Jawans to get extra two years in Army service

Proposal submitted to govt; trades to be identified for extending services further
The Army has a holding strength of 11,85,146 soldiers. (File Photo)
The Army has a holding strength of 11,85,146 soldiers. (File Photo)

NEW DELHI: The Army has given its approval to extend the services of soldiers by two years and began a study to work out another phase-wise, formula to retain trained manpower for a longer period. “We have given an across the board approval to raise the minimum tenure of retirement for all the soldiers by two years. The file has been sent to the government for final consent,” a senior Army officer said.

On an average, jawans enter service at 19-20 years and goes on to serve for 33-35 years in case they do not get a promotion. Now on, soldiers will serve a minimum tenure of 17 years. “Also, an all-encompassing study has been launched to identify arms and services in which soldiers can be retained for a longer period,” the officer said.

The Army has a holding strength of 11,85,146 soldiers and faces a shortage of 38,235 soldiers, according to MoS Defence Shripad Naik in July. Approximately 60,000 soldiers retire every year to keep the fighting arms of the Army young and battle-ready. “It takes a minimum of three years to train a soldier. We allow him to leave once he achieves proficiency in his stream. The aim is to retain trained manpower,” the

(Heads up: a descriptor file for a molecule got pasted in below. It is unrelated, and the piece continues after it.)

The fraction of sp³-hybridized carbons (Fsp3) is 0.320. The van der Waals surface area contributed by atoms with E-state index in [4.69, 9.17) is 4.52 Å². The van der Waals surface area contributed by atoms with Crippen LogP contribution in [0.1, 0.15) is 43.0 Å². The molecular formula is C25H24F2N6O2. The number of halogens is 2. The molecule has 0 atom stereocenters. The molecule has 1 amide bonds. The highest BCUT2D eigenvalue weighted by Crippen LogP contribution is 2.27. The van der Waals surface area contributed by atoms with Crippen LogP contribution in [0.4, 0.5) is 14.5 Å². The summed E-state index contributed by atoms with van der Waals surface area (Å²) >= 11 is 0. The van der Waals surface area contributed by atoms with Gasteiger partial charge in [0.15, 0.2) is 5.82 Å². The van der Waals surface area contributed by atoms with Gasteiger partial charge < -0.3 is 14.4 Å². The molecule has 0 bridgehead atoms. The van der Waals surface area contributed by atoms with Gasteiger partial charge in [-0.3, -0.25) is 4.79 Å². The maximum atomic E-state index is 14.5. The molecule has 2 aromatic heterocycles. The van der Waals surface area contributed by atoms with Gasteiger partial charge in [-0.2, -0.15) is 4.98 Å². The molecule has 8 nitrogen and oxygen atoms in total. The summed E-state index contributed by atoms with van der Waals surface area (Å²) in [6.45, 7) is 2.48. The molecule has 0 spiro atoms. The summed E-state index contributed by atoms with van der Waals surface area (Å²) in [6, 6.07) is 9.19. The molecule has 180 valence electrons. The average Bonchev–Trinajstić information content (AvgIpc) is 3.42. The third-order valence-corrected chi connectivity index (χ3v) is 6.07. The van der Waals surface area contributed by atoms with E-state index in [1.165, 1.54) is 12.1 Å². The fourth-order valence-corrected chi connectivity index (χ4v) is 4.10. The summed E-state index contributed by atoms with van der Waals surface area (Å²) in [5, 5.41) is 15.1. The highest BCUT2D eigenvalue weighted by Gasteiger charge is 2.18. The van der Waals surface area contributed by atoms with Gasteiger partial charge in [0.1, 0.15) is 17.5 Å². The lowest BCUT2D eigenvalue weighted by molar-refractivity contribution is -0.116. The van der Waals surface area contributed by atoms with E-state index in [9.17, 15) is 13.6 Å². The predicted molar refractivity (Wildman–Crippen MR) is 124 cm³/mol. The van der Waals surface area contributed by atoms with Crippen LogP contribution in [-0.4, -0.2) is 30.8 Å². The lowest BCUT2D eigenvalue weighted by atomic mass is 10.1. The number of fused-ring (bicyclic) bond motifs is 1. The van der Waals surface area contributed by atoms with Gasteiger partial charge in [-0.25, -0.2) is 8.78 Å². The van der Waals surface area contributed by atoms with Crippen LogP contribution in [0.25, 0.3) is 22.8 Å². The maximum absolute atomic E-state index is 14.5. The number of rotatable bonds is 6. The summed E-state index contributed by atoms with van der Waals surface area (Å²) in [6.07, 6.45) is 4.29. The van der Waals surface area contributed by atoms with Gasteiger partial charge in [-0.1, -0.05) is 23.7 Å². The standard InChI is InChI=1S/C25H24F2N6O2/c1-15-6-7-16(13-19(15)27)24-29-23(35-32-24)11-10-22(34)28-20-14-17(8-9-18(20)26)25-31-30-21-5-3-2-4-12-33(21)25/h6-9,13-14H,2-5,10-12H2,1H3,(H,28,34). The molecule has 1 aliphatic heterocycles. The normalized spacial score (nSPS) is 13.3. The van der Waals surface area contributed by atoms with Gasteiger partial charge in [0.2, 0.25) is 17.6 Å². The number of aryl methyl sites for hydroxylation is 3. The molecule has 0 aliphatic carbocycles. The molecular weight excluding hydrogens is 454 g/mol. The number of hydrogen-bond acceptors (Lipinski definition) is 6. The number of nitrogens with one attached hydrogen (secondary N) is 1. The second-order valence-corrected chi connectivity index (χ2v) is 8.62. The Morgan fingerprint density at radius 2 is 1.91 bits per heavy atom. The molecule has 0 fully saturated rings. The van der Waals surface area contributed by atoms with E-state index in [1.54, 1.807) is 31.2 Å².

officer said.

Also, the study is looking to identify branches and trades within the Army to initially fix the service up till 50 years and raise, in phases, up to 54 years. “It will be done in three phases with minimum disturbance to intake and training quality thereafter,” the officer said. The age limit will be kept 50 years for four-five years and then will be raised to 52. It will be then raised to 54 after another pause of four-five years.

The study has been forwarded to the Army Commanders and the Director Generals of various services and directorates for gathering their comments. The ambit of the study was expanded as the feedbacks received from the Army’s seven commands were not found convincing, the officer told this newspaper.

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The New Indian Express
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